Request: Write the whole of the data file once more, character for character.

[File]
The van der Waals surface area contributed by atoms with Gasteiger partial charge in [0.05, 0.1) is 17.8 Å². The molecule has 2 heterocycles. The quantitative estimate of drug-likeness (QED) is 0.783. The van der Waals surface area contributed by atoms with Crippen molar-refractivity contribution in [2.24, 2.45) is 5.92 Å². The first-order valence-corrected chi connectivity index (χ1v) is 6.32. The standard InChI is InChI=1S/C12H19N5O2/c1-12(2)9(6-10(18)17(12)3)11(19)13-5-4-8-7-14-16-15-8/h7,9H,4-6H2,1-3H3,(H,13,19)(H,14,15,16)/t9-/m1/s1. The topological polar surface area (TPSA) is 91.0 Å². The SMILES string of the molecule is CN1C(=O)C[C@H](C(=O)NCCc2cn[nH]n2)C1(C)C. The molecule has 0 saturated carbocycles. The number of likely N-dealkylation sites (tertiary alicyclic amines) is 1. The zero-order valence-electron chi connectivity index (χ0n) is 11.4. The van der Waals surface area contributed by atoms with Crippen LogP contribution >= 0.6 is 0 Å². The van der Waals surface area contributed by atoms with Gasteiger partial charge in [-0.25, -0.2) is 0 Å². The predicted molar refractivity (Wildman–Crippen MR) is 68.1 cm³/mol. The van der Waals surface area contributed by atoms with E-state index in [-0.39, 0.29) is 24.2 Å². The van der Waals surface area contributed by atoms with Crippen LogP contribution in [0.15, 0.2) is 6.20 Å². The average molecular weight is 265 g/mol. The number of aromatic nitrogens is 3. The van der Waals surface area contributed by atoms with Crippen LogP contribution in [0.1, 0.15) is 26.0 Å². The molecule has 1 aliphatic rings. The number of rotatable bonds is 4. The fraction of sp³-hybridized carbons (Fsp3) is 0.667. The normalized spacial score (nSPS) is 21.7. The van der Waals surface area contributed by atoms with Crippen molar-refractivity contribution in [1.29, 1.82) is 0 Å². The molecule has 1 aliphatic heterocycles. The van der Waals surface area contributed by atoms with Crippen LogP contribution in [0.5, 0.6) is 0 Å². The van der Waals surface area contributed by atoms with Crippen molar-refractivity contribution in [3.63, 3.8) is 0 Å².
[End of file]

The van der Waals surface area contributed by atoms with Gasteiger partial charge in [0.05, 0.1) is 17.8 Å². The molecule has 2 heterocycles. The quantitative estimate of drug-likeness (QED) is 0.783. The van der Waals surface area contributed by atoms with Crippen molar-refractivity contribution in [2.24, 2.45) is 5.92 Å². The first-order valence-corrected chi connectivity index (χ1v) is 6.32. The standard InChI is InChI=1S/C12H19N5O2/c1-12(2)9(6-10(18)17(12)3)11(19)13-5-4-8-7-14-16-15-8/h7,9H,4-6H2,1-3H3,(H,13,19)(H,14,15,16)/t9-/m1/s1. The topological polar surface area (TPSA) is 91.0 Å². The SMILES string of the molecule is CN1C(=O)C[C@H](C(=O)NCCc2cn[nH]n2)C1(C)C. The molecule has 0 saturated carbocycles. The number of likely N-dealkylation sites (tertiary alicyclic amines) is 1. The zero-order valence-electron chi connectivity index (χ0n) is 11.4. The van der Waals surface area contributed by atoms with Crippen LogP contribution >= 0.6 is 0 Å². The van der Waals surface area contributed by atoms with Gasteiger partial charge in [-0.25, -0.2) is 0 Å². The predicted molar refractivity (Wildman–Crippen MR) is 68.1 cm³/mol. The van der Waals surface area contributed by atoms with E-state index in [-0.39, 0.29) is 24.2 Å². The van der Waals surface area contributed by atoms with Crippen LogP contribution in [0.15, 0.2) is 6.20 Å². The average molecular weight is 265 g/mol. The number of aromatic nitrogens is 3. The van der Waals surface area contributed by atoms with Crippen LogP contribution in [0.1, 0.15) is 26.0 Å². The molecule has 1 aliphatic rings. The number of rotatable bonds is 4. The fraction of sp³-hybridized carbons (Fsp3) is 0.667. The normalized spacial score (nSPS) is 21.7. The van der Waals surface area contributed by atoms with Crippen molar-refractivity contribution in [1.29, 1.82) is 0 Å². The molecule has 1 aliphatic heterocycles. The van der Waals surface area contributed by atoms with Crippen LogP contribution in [0.5, 0.6) is 0 Å². The van der Waals surface area contributed by atoms with Crippen molar-refractivity contribution in [3.63, 3.8) is 0 Å².